China, Germany Criticized by U.S. for Account Imbalances

The U.S. reiterated its complaints that China’s yuan hasn’t strengthened as fast as needed and criticized Germany for its current-account surplus in a report yesterday.

The yuan is “significantly undervalued,” the Treasury Department said in a twice-yearly review of currencies and economic policies, in which it declined to name China or any major trading partner a currency manipulator.

The Treasury targeted “countries with large and persistent surpluses” in the euro area, which “need to take action to boost domestic demand growth and shrink their surpluses.” Germany has “maintained a large current-account surplus throughout the euro-area financial crisis, and in 2012, Germany’s nominal current-account surplus was larger than that of China,” the department said.

The U.S. criticism comes less than a month after a political logjam in Washington drove the world’s largest economy close to a default, led to a partial government shutdown and triggered criticism from officials from China to Europe, who pointed to it as single largest threat to global economic growth.

“You target Germany as a way to get at the euro area as a whole,” Jacob Funk Kirkegaard, senior fellow at the Peterson Institute for International Economics in Washington, said in an interview after the report was released. “Now is really the time to finger Germany” if the U.S. wants to have an impact on economic policies that are being negotiated by lawmakers there, he said.

German Surplus

Germany’s surplus grew to $238.5 billion in 2012 from $223.3 billion in 2011 and was the largest among the countries for which the World Bank has data, according to its website. China’s current-account surplus rose to $193.1 billion from $136.1 billion and was the second largest among the countries tracked by the World Bank.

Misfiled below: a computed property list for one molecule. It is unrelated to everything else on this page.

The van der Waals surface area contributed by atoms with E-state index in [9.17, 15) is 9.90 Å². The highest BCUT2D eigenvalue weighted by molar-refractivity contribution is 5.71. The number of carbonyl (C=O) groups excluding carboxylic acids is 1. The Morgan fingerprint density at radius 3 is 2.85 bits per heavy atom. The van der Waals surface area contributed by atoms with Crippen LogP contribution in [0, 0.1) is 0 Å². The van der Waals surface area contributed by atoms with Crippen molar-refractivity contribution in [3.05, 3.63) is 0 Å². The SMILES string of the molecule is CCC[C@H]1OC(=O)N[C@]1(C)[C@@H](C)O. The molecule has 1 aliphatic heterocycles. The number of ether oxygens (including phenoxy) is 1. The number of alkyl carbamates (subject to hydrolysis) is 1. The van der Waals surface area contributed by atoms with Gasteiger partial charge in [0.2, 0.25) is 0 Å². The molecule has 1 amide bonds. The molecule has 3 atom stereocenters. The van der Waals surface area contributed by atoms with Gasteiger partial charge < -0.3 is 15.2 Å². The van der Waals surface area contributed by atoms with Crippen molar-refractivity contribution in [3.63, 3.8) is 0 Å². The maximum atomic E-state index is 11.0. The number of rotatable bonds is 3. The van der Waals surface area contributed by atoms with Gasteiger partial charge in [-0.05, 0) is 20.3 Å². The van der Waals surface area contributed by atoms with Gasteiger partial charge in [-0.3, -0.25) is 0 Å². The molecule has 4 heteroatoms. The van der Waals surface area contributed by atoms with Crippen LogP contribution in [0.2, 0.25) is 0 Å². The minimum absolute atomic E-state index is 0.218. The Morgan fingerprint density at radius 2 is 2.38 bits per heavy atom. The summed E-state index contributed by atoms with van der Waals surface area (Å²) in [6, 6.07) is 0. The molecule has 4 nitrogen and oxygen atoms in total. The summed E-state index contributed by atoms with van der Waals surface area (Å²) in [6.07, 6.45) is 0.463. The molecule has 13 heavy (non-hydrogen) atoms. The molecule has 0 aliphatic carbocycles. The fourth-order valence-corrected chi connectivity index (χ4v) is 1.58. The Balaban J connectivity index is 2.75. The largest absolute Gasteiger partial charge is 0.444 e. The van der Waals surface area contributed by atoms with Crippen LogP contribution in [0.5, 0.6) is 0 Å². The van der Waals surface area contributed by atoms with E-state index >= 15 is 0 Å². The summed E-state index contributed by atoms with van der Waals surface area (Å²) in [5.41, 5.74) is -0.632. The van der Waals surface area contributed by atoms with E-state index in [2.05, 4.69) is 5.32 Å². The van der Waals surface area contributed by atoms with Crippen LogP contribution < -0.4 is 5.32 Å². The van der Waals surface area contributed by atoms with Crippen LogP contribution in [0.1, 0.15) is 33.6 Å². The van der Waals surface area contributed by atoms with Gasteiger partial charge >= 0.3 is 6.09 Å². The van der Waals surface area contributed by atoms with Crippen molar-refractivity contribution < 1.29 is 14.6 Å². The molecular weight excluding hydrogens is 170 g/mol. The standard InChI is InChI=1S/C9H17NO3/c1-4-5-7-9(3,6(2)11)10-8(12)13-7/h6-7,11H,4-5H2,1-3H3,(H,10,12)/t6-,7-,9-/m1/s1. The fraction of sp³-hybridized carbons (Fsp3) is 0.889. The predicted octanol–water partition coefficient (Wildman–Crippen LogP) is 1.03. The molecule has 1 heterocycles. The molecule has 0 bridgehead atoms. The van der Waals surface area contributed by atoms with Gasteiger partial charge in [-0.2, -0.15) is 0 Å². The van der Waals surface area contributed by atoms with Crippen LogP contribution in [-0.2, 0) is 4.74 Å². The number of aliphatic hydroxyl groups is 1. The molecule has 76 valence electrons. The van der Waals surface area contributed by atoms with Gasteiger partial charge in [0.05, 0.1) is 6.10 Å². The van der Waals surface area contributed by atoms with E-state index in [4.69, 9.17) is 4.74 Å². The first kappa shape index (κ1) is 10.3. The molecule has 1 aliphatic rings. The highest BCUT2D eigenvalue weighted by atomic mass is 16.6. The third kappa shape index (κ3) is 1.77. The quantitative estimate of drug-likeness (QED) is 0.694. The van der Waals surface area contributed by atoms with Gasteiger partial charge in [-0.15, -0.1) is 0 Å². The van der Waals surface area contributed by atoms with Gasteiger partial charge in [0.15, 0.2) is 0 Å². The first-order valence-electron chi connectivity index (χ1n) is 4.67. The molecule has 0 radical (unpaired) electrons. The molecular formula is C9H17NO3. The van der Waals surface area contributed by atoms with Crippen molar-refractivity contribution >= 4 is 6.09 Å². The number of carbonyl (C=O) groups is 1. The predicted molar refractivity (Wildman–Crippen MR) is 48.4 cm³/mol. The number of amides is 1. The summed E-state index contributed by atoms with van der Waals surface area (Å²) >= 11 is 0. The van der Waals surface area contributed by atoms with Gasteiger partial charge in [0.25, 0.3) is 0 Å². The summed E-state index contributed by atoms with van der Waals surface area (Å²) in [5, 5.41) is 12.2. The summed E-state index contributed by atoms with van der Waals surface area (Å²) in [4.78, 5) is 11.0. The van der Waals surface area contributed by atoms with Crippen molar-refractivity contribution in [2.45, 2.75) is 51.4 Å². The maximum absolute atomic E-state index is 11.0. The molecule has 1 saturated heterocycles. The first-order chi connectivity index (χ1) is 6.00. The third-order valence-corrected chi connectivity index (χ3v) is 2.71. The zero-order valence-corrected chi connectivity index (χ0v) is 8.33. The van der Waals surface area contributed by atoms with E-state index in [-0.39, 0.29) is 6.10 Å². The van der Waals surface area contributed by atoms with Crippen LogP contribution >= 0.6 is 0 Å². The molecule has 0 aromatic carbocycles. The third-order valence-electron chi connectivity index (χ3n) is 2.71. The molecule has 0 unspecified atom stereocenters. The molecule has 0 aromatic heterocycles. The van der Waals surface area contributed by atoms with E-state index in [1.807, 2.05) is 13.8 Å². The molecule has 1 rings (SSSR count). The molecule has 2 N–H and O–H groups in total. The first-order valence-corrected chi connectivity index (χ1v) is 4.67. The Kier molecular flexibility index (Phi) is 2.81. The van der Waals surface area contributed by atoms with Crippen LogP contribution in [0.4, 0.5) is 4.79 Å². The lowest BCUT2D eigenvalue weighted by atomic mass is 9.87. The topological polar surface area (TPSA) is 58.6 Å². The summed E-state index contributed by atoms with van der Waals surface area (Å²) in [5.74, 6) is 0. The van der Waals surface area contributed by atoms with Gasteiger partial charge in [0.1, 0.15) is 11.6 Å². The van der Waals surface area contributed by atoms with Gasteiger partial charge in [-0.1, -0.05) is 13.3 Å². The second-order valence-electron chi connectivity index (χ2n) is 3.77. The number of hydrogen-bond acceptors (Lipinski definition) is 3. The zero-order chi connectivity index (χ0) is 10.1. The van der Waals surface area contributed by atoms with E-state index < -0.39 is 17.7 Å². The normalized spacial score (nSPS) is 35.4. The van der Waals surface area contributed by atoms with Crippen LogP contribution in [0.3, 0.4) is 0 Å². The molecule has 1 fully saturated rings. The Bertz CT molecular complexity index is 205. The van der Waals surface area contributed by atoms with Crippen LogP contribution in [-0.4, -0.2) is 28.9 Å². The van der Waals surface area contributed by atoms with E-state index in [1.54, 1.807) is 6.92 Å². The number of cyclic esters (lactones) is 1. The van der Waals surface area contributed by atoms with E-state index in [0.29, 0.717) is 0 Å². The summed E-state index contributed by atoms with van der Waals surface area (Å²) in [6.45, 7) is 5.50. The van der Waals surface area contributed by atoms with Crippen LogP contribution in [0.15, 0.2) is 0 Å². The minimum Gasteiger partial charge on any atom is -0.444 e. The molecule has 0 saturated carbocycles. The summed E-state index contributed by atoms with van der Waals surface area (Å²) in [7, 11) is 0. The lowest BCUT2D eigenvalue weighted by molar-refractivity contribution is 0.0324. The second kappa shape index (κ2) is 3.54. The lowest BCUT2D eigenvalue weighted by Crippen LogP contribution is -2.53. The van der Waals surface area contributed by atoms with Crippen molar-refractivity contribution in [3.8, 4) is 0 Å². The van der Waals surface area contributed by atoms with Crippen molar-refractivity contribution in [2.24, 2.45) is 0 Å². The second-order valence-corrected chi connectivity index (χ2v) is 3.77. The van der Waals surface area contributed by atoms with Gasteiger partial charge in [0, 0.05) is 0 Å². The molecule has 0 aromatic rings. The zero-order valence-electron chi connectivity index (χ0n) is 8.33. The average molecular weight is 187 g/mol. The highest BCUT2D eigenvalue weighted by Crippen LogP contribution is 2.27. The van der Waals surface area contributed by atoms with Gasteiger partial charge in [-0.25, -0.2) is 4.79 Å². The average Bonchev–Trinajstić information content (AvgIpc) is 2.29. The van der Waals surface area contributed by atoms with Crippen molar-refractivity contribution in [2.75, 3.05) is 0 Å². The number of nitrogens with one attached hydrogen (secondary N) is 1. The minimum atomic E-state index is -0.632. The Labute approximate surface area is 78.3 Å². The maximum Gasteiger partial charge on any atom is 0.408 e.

Germany’s “anemic pace of domestic demand growth and dependence on exports have hampered rebalancing at a time when many other euro-area countries have been under severe pressure to curb demand and compress imports in order to promote adjustment,” the Treasury said. “The net result has been a deflationary bias for the euro area, as well as for the world economy.”

On Japan, the Treasury said it will “closely monitor” the government’s policies “and the extent to which they support the growth of domestic demand.”

Calibrate Pace

To support potential economic growth, Japan should “calibrate the pace of fiscal consolidation to the recovery in domestic demand and take ambitious and effective steps to increase domestic demand,” the Treasury said. “Monetary policy cannot offset excessive fiscal consolidation or be a substitute for structural reform.”

The Treasury said it will urge South Korea to limit its foreign-exchange interventions “to the exceptional circumstances of disorderly market conditions and to commit to transparency with respect to foreign exchange intervention.”

China’s yuan “is appreciating, but not as fast or by as much as needed,” the Treasury said. “The evidence that China has resumed large-scale purchases of foreign exchange this year, despite having accumulated reserves that are more than sufficient by any measure, is suggestive of actions that are impeding market determination and a currency that is significantly undervalued.”

The yuan fell for a fourth day yesterday, the longest losing streak since July, as the central bank cut the currency’s reference rate amid a rally in the dollar. The People’s Bank of China cut its fixing, which limits the yuan’s daily moves to 1 percent on either side, by 0.06 percent to 6.1412 per dollar, the weakest since Oct. 17.

Pot, Kettle

“It looks like a bad case of the pot contemplating criticism of the kettle,” Kit Juckes, global strategist at Societe Generale SA in London, wrote in an e-mail. “Fed policy has delivered a number of overvalued currencies and a smattering of asset bubbles around the world. The Chinese pay more at Starbucks for coffee but the U.S. would like a weaker dollar.”

The report’s “strong focus” on China’s reserves “is probably appropriate,” said Nicholas Lardy, a China specialist and senior fellow at the Peterson Institute. China’s foreign-exchange reserves were $3.66 trillion on Sept. 30 and rose by $166 billion in the third quarter, according to People’s Bank of China data.

The Treasury also chided China for not disclosing its intervention in foreign-exchange markets and said the government should do so “to increase the credibility of its monetary policy framework and to promote exchange rate and financial market transparency.”